AbstractThe concept of the research data presented assumes the valorization of goldenrod residues from supercritical CO2 extraction following the circular economy principles. The biomass was enriched with microelements (Cr, Zn, Cu) by biosorption from single and multielemental solutions in batch and packed bed reactors. Modeling of biosorption equilibrium supported by instrumental analysis (SEM and FTIR) of material properties was employed to explain the metal ions binding mechanism. The preferential biosorption of Cr(III) over the divalent ions, allows the possibility of valorization of goldenrod residue in a garden-scale biosorption tank acting as a fixed-bed reactor working in an open circulation run and fed with microelements diluted in rainwater. The use of fertigation solution in optimal doses of micronutrients did not show any phytotoxic effect. Using the post-sorptive solution as a source of micronutrients for plants showed significant effects on growth parameters (increased chlorophyll content by 54%) compared to groups fertilized with commercial formulation (13% higher sprout mass). Additionally, fertigation with the post-sorption solution leads to the biofortification of cucumber sprouts. The recycling process results in two products: enriched biomass as a potential feed additive (with Cr(III), Cu(II), and Zn(II)) and a post-sorption solution (with Zn(II) and Cu(II) only) used in the fertigation of plants.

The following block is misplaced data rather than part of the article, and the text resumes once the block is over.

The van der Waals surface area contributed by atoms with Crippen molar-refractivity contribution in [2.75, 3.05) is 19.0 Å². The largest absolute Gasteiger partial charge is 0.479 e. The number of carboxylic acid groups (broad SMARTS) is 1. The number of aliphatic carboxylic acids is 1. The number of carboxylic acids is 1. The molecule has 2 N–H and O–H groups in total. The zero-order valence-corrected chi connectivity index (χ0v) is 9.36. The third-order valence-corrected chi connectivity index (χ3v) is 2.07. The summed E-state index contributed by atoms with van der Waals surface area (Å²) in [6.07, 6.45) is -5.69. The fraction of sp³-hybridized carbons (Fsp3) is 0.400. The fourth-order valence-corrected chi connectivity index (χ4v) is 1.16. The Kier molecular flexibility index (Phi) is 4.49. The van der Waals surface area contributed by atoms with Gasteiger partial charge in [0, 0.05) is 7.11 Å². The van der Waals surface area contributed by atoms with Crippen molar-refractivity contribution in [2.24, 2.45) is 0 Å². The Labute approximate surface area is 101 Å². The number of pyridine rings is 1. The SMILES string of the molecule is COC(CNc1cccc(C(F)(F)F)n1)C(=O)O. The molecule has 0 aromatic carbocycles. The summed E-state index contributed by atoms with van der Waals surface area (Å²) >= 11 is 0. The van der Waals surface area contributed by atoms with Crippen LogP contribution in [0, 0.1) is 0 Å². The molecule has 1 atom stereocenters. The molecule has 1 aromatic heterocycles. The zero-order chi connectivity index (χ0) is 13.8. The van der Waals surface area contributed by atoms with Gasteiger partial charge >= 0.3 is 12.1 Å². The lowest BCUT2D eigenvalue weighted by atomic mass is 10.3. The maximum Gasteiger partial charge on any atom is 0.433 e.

This study describes the dynamics and complexity of microbial communities producing hydrogen-rich fermentation gas from sugar-beet molasses in five packed-bed reactors (PBRs). The bioreactors constitute a part of a system producing hydrogen from the by-products of the sugar-beet industry that has been operating continuously in one of the Polish sugar factories. PBRs with different working volumes, packing materials, construction and inocula were tested. This study focused on analysis (based on 16S rRNA profiling and shotgun metagenomics sequencing) of the microbial communities selected in the PBRs under the conditions of high (>100 cm3/g COD of molasses) and low (<50 cm3/g COD of molasses) efficiencies of hydrogen production. The stability and efficiency of the hydrogen production are determined by the composition of dark fermentation microbial communities. The most striking difference between the tested samples is the ratio of hydrogen producers to lactic acid bacteria. The highest efficiency of hydrogen production (130–160 cm3/g COD of molasses) was achieved at the ratios of HPB to LAB ≈ 4:2.5 or 2.5:1 as determined by 16S rRNA sequencing or shotgun metagenomics sequencing, respectively. The most abundant Clostridium species were C. pasteurianum and C. tyrobutyricum. A multiple predominance of LAB over HPB (3:1–4:1) or clostridia over LAB (5:1–60:1) results in decreased hydrogen production. Inhibition of hydrogen production was illustrated by overproduction of short chain fatty acids and ethanol. Furthermore, concentration of ethanol might be a relevant marker or factor promoting a metabolic shift in the DF bioreactors processing carbohydrates from hydrogen-yielding toward lactic acid fermentation or solventogenic pathways. The novelty of this study is identifying a community balance between hydrogen producers and lactic acid bacteria for stable hydrogen producing systems. The balance stems from long-term selection of hydrogen-producing microbial community, operating conditions such as bioreactor construction, packing material, hydraulic retention time and substrate concentration. This finding is confirmed by additional analysis of the proportions between HPB and LAB in dark fermentation bioreactors from other studies. The results contribute to the advance of knowledge in the area of relationships and nutritional interactions especially the cross-feeding of lactate between bacteria in dark fermentation microbial communities.